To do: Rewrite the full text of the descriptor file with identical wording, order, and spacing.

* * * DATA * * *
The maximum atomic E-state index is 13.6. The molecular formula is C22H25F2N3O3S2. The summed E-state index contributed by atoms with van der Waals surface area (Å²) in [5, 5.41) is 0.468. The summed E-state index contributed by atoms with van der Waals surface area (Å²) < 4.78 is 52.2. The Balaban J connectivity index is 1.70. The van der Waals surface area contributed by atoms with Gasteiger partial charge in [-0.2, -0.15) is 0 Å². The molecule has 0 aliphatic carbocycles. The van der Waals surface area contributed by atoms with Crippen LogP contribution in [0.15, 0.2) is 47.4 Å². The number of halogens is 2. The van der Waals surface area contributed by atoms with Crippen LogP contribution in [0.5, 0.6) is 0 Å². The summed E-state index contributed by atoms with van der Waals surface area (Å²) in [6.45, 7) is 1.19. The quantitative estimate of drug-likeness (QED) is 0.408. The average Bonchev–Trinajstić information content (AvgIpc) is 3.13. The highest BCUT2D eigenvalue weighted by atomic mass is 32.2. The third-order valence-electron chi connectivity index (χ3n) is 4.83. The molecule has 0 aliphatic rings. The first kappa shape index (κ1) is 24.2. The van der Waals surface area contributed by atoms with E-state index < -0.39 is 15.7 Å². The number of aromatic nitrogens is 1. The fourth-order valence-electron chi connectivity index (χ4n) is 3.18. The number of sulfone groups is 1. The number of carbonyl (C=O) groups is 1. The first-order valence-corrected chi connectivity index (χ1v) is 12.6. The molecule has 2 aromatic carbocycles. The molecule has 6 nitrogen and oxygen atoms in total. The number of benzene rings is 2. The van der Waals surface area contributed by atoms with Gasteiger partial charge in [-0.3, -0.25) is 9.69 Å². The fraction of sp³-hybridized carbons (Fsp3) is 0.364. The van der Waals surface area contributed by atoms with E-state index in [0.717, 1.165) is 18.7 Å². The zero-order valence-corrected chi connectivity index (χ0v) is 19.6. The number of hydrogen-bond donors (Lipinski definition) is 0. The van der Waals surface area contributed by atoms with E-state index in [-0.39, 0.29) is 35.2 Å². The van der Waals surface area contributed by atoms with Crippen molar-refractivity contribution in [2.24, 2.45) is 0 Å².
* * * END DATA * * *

The maximum atomic E-state index is 13.6. The molecular formula is C22H25F2N3O3S2. The summed E-state index contributed by atoms with van der Waals surface area (Å²) in [5, 5.41) is 0.468. The summed E-state index contributed by atoms with van der Waals surface area (Å²) < 4.78 is 52.2. The Balaban J connectivity index is 1.70. The van der Waals surface area contributed by atoms with Gasteiger partial charge in [-0.2, -0.15) is 0 Å². The molecule has 0 aliphatic carbocycles. The van der Waals surface area contributed by atoms with Crippen LogP contribution in [0.15, 0.2) is 47.4 Å². The number of halogens is 2. The van der Waals surface area contributed by atoms with Crippen LogP contribution in [0.5, 0.6) is 0 Å². The summed E-state index contributed by atoms with van der Waals surface area (Å²) in [6.45, 7) is 1.19. The quantitative estimate of drug-likeness (QED) is 0.408. The average Bonchev–Trinajstić information content (AvgIpc) is 3.13. The highest BCUT2D eigenvalue weighted by atomic mass is 32.2. The third-order valence-electron chi connectivity index (χ3n) is 4.83. The molecule has 0 aliphatic rings. The first kappa shape index (κ1) is 24.2. The van der Waals surface area contributed by atoms with E-state index < -0.39 is 15.7 Å². The number of aromatic nitrogens is 1. The fourth-order valence-electron chi connectivity index (χ4n) is 3.18. The number of sulfone groups is 1. The number of carbonyl (C=O) groups is 1. The first-order valence-corrected chi connectivity index (χ1v) is 12.6. The molecule has 2 aromatic carbocycles. The molecule has 6 nitrogen and oxygen atoms in total. The number of benzene rings is 2. The van der Waals surface area contributed by atoms with Gasteiger partial charge in [-0.3, -0.25) is 9.69 Å². The fraction of sp³-hybridized carbons (Fsp3) is 0.364. The van der Waals surface area contributed by atoms with E-state index in [0.717, 1.165) is 18.7 Å². The zero-order valence-corrected chi connectivity index (χ0v) is 19.6. The number of hydrogen-bond donors (Lipinski definition) is 0. The van der Waals surface area contributed by atoms with E-state index in [-0.39, 0.29) is 35.2 Å². The van der Waals surface area contributed by atoms with Crippen molar-refractivity contribution in [2.24, 2.45) is 0 Å².